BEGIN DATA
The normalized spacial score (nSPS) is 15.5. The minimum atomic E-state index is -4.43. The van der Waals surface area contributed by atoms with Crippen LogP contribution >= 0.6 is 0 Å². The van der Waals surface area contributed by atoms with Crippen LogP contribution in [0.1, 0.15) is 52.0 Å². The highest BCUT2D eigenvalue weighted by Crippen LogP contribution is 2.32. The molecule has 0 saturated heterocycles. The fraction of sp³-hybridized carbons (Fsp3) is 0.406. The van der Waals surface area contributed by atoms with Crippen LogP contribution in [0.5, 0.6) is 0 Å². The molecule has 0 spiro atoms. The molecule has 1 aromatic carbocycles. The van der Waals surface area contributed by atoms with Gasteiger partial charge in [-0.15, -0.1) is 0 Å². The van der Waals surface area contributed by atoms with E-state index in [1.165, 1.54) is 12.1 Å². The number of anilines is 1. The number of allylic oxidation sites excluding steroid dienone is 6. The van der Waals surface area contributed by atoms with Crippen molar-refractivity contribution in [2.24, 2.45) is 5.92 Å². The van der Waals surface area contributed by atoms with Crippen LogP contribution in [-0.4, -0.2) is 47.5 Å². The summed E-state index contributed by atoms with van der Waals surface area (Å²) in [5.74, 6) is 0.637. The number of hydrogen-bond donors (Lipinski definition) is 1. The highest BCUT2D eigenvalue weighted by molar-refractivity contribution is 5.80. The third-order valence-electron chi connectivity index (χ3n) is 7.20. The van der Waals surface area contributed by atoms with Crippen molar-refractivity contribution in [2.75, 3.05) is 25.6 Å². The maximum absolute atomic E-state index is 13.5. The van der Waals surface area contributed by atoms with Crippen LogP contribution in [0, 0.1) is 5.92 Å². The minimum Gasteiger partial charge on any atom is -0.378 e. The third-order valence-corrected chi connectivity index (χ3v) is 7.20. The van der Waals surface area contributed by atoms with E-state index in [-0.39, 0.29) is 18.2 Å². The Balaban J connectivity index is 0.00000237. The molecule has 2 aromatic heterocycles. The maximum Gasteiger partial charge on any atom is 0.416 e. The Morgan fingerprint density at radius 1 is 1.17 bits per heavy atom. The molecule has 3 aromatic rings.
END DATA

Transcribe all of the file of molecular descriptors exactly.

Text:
The normalized spacial score (nSPS) is 15.5. The minimum atomic E-state index is -4.43. The van der Waals surface area contributed by atoms with Crippen LogP contribution >= 0.6 is 0 Å². The van der Waals surface area contributed by atoms with Crippen LogP contribution in [0.1, 0.15) is 52.0 Å². The highest BCUT2D eigenvalue weighted by Crippen LogP contribution is 2.32. The molecule has 0 saturated heterocycles. The fraction of sp³-hybridized carbons (Fsp3) is 0.406. The van der Waals surface area contributed by atoms with Crippen LogP contribution in [0.5, 0.6) is 0 Å². The molecule has 0 spiro atoms. The molecule has 1 aromatic carbocycles. The van der Waals surface area contributed by atoms with Gasteiger partial charge in [-0.15, -0.1) is 0 Å². The van der Waals surface area contributed by atoms with E-state index in [1.165, 1.54) is 12.1 Å². The number of anilines is 1. The number of allylic oxidation sites excluding steroid dienone is 6. The van der Waals surface area contributed by atoms with Crippen molar-refractivity contribution in [2.24, 2.45) is 5.92 Å². The van der Waals surface area contributed by atoms with Crippen LogP contribution in [-0.4, -0.2) is 47.5 Å². The summed E-state index contributed by atoms with van der Waals surface area (Å²) in [5.74, 6) is 0.637. The number of hydrogen-bond donors (Lipinski definition) is 1. The highest BCUT2D eigenvalue weighted by molar-refractivity contribution is 5.80. The third-order valence-electron chi connectivity index (χ3n) is 7.20. The van der Waals surface area contributed by atoms with Crippen molar-refractivity contribution in [2.75, 3.05) is 25.6 Å². The maximum absolute atomic E-state index is 13.5. The van der Waals surface area contributed by atoms with Crippen LogP contribution in [0, 0.1) is 5.92 Å². The minimum Gasteiger partial charge on any atom is -0.378 e. The third-order valence-corrected chi connectivity index (χ3v) is 7.20. The van der Waals surface area contributed by atoms with E-state index in [-0.39, 0.29) is 18.2 Å². The Balaban J connectivity index is 0.00000237. The molecule has 2 aromatic heterocycles. The maximum Gasteiger partial charge on any atom is 0.416 e. The Morgan fingerprint density at radius 1 is 1.17 bits per heavy atom. The molecule has 3 aromatic rings.